Firefighter sick leave spikes as NY vaccine mandate kicks in
Nov 02, 2021 - 03:35 AM
NEW YORK — The number of New York firefighters requesting sick leave has surged in recent days in what officials said Monday was a protest against the city’s Covid-19 vaccine mandate, though they added that all the firehouses remained open.
The mandate for all the city’s roughly 378,000 employees kicked in Monday, and those who still refuse to be inoculated risk being put on unpaid leave.
They no longer have the option of providing a negative test instead, but medical and religious exemptions will be allowed.
New York mayor Bill de Blasio said some 9,000 workers city-wide were going on unpaid leave, while 12,000 had applied for exemptions.
But around 2,300 firefighters have asked for sick leave, officials said, giving them a loophole.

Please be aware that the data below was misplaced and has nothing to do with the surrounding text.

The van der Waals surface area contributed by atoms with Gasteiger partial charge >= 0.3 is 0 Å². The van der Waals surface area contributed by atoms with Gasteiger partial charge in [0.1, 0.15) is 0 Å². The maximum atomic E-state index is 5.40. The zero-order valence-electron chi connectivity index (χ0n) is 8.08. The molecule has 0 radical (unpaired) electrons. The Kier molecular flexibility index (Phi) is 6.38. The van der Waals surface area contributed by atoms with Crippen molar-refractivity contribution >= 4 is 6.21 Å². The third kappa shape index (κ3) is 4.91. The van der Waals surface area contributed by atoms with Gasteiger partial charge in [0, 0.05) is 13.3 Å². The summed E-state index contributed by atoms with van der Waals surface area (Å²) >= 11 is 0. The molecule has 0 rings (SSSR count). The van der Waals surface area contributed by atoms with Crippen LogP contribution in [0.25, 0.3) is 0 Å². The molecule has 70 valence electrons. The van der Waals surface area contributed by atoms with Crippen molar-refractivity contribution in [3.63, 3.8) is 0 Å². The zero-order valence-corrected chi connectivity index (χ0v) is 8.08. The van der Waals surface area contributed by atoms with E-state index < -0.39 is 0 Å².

“Since the mandate was issued our medical leave spiked up, and we know that’s related to protest against the mandate, that’s obvious,” New York City fire commissioner Daniel Nigro told a City Hall press briefing.
“Generally 200 people come in to our medical office every day, this past week it has been 700 hundred a day, the majority of them are unvaccinated,” he said, adding: “This is completely unacceptable.”
But, he said, no firehouses are closed. Some units are understaffed, but that “understaffing could end immediately if members stop going sick when they weren’t sick.”
The main New York firefighters’ union posted photos on Twitter of firefighters “told to go home” because they did not comply with the vaccination requirement.
The vaccination rate reached 80 percent on Sunday among the city’s 17,000 firefighters, compared with 60 percent on October 19.
That is still one of the lowest figures among the city’s services — 96 percent of teachers and 84 percent of police have complied, with the mandate so far running smoothly.
“We’re not seeing disruptions in any city services,” de Blasio said.
New York City was one of the first epicenters of the coronavirus in the United States, with thousands killed in the early days of the pandemic last year.